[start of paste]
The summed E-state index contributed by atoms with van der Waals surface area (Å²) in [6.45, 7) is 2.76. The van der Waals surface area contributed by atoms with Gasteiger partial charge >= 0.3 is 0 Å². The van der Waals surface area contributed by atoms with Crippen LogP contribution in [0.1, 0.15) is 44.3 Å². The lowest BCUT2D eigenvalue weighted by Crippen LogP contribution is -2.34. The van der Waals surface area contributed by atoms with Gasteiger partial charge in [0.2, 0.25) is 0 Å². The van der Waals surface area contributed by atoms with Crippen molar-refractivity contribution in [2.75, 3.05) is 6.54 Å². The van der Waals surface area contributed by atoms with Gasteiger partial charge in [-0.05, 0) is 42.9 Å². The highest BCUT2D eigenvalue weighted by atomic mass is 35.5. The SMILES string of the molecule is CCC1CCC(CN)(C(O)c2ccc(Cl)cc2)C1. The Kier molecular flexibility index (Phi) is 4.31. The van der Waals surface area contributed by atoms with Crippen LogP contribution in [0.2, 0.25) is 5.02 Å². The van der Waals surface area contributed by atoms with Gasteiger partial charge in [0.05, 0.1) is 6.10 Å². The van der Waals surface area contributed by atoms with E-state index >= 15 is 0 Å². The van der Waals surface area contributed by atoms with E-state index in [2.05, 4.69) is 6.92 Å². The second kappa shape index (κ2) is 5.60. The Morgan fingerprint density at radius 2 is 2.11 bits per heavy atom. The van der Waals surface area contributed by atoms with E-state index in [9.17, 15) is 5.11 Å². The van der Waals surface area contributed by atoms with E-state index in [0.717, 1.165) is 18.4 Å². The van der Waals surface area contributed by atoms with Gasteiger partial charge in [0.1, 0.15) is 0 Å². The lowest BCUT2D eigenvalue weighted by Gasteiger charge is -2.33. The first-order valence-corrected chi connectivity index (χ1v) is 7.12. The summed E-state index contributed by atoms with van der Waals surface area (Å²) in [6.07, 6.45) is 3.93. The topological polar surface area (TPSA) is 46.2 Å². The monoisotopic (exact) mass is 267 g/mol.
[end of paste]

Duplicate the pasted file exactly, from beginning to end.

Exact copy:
The summed E-state index contributed by atoms with van der Waals surface area (Å²) in [6.45, 7) is 2.76. The van der Waals surface area contributed by atoms with Gasteiger partial charge >= 0.3 is 0 Å². The van der Waals surface area contributed by atoms with Crippen LogP contribution in [0.1, 0.15) is 44.3 Å². The lowest BCUT2D eigenvalue weighted by Crippen LogP contribution is -2.34. The van der Waals surface area contributed by atoms with Gasteiger partial charge in [0.2, 0.25) is 0 Å². The van der Waals surface area contributed by atoms with Crippen molar-refractivity contribution in [2.75, 3.05) is 6.54 Å². The van der Waals surface area contributed by atoms with Gasteiger partial charge in [-0.05, 0) is 42.9 Å². The highest BCUT2D eigenvalue weighted by atomic mass is 35.5. The SMILES string of the molecule is CCC1CCC(CN)(C(O)c2ccc(Cl)cc2)C1. The Kier molecular flexibility index (Phi) is 4.31. The van der Waals surface area contributed by atoms with Crippen LogP contribution in [0.2, 0.25) is 5.02 Å². The van der Waals surface area contributed by atoms with Gasteiger partial charge in [0.05, 0.1) is 6.10 Å². The van der Waals surface area contributed by atoms with E-state index >= 15 is 0 Å². The van der Waals surface area contributed by atoms with E-state index in [2.05, 4.69) is 6.92 Å². The second kappa shape index (κ2) is 5.60. The Morgan fingerprint density at radius 2 is 2.11 bits per heavy atom. The van der Waals surface area contributed by atoms with E-state index in [9.17, 15) is 5.11 Å². The van der Waals surface area contributed by atoms with E-state index in [0.717, 1.165) is 18.4 Å². The van der Waals surface area contributed by atoms with Gasteiger partial charge in [0.1, 0.15) is 0 Å². The lowest BCUT2D eigenvalue weighted by Gasteiger charge is -2.33. The first-order valence-corrected chi connectivity index (χ1v) is 7.12. The summed E-state index contributed by atoms with van der Waals surface area (Å²) in [6.07, 6.45) is 3.93. The topological polar surface area (TPSA) is 46.2 Å². The monoisotopic (exact) mass is 267 g/mol.